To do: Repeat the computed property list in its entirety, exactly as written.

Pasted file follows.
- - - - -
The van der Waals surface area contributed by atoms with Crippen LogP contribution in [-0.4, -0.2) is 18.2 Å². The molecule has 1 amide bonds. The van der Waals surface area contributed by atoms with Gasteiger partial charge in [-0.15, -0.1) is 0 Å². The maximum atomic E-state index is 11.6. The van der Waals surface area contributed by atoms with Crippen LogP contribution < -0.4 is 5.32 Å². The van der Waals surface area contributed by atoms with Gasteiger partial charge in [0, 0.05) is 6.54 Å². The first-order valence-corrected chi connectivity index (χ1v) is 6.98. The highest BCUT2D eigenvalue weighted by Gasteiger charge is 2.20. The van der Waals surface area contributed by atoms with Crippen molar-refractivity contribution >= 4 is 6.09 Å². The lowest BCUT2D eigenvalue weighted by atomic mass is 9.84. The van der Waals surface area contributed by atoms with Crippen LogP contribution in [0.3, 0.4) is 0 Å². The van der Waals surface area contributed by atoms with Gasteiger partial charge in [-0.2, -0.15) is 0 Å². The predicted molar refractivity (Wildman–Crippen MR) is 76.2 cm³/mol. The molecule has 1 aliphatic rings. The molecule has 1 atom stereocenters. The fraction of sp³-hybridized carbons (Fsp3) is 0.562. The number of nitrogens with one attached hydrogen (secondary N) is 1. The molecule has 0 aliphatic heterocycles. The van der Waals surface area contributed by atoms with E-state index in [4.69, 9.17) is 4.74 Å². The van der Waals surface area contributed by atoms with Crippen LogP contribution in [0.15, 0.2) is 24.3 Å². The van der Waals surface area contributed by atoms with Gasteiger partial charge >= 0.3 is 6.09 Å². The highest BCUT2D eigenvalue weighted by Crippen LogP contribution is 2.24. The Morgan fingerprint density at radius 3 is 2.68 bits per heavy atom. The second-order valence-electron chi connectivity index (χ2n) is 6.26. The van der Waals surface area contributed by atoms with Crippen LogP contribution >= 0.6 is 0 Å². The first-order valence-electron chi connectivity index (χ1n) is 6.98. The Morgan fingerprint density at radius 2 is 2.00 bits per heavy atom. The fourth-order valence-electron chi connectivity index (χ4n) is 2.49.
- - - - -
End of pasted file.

The van der Waals surface area contributed by atoms with Crippen LogP contribution in [-0.4, -0.2) is 18.2 Å². The molecule has 1 amide bonds. The van der Waals surface area contributed by atoms with Gasteiger partial charge in [-0.15, -0.1) is 0 Å². The maximum atomic E-state index is 11.6. The van der Waals surface area contributed by atoms with Crippen LogP contribution < -0.4 is 5.32 Å². The van der Waals surface area contributed by atoms with Gasteiger partial charge in [0, 0.05) is 6.54 Å². The first-order valence-corrected chi connectivity index (χ1v) is 6.98. The highest BCUT2D eigenvalue weighted by Gasteiger charge is 2.20. The van der Waals surface area contributed by atoms with Crippen molar-refractivity contribution >= 4 is 6.09 Å². The lowest BCUT2D eigenvalue weighted by atomic mass is 9.84. The van der Waals surface area contributed by atoms with Crippen LogP contribution in [0.3, 0.4) is 0 Å². The van der Waals surface area contributed by atoms with Gasteiger partial charge in [-0.2, -0.15) is 0 Å². The predicted molar refractivity (Wildman–Crippen MR) is 76.2 cm³/mol. The molecule has 1 aliphatic rings. The molecule has 1 atom stereocenters. The fraction of sp³-hybridized carbons (Fsp3) is 0.562. The number of nitrogens with one attached hydrogen (secondary N) is 1. The molecule has 0 aliphatic heterocycles. The van der Waals surface area contributed by atoms with E-state index in [4.69, 9.17) is 4.74 Å². The van der Waals surface area contributed by atoms with Crippen LogP contribution in [0.15, 0.2) is 24.3 Å². The van der Waals surface area contributed by atoms with Gasteiger partial charge >= 0.3 is 6.09 Å². The highest BCUT2D eigenvalue weighted by Crippen LogP contribution is 2.24. The Morgan fingerprint density at radius 3 is 2.68 bits per heavy atom. The second-order valence-electron chi connectivity index (χ2n) is 6.26. The van der Waals surface area contributed by atoms with Crippen LogP contribution >= 0.6 is 0 Å². The first-order valence-electron chi connectivity index (χ1n) is 6.98. The Morgan fingerprint density at radius 2 is 2.00 bits per heavy atom. The fourth-order valence-electron chi connectivity index (χ4n) is 2.49.